How do readers learn about the books they buy?

eReaders, websites, and other multimedia experiences have transformed book distribution. But none of them address how readers discover new books and decide which ones to read or buy. 82% of consumers trust their friends and buy based on their recommendations—internet booksellers, including Amazon, account for just 6% of discoveries. Without recommendations from friends, most readers have to judge books by their covers, and we all know how that works out.

When people find a book they love, they share it with people they know, usually by word-of-mouth over coffee or meals, on the phone, at business events, in book clubs, or while waiting in line. But if the person who gets the recommendation forgets it or loses it, the magic dies.

People need an easy way to share their enthusiasm...

…so Ratio and BooksILove created a visual language for books on the social web.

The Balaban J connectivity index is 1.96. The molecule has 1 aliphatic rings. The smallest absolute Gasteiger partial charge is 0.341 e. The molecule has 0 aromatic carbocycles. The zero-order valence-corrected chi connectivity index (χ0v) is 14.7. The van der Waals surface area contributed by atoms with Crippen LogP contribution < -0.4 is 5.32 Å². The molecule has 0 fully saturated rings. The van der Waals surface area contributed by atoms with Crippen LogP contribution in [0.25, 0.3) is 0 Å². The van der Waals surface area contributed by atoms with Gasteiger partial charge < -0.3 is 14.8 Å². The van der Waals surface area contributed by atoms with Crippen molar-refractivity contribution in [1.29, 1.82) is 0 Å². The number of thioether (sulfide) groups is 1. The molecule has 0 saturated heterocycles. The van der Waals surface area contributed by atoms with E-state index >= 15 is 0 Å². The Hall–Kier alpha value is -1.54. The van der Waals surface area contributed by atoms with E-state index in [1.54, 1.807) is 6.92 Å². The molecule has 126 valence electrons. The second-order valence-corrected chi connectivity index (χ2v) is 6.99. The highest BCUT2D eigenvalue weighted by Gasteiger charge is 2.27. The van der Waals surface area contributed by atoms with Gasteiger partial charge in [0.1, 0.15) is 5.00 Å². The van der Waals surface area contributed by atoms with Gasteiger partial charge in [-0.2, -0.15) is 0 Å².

We made it possible for them to:

  • Send and receive book recommendations to many people at once
  • Create thoughtful recommendations without typing a word
  • Personalize with a short note
  • Share by email, via Facebook or within the app
  • Keep of track of books you love and books that others have recommended to you
  • Access a library of millions of books.

Based on the "I heart the" prompt next to their favorite books, users can tap tiles labelled "heroine", "pacing", and the like to quickly build a beautiful, visual object that describes why they loved a particular book. Then the app converts their answers into cleverly structured sentences like “The Heroine is complicated, clever and passionate” or “I was hooked by the page-turning and suspenseful pacing”.

BooksILove coaches readers who have trouble explaining their love for a book and helps them create book recommendations that are visual, clever, and that attract attention on the social web. It helps our client create a scalable business model to reach publishers who need to license measurable data. And it helps authors identify opportunities and see exactly why people share books.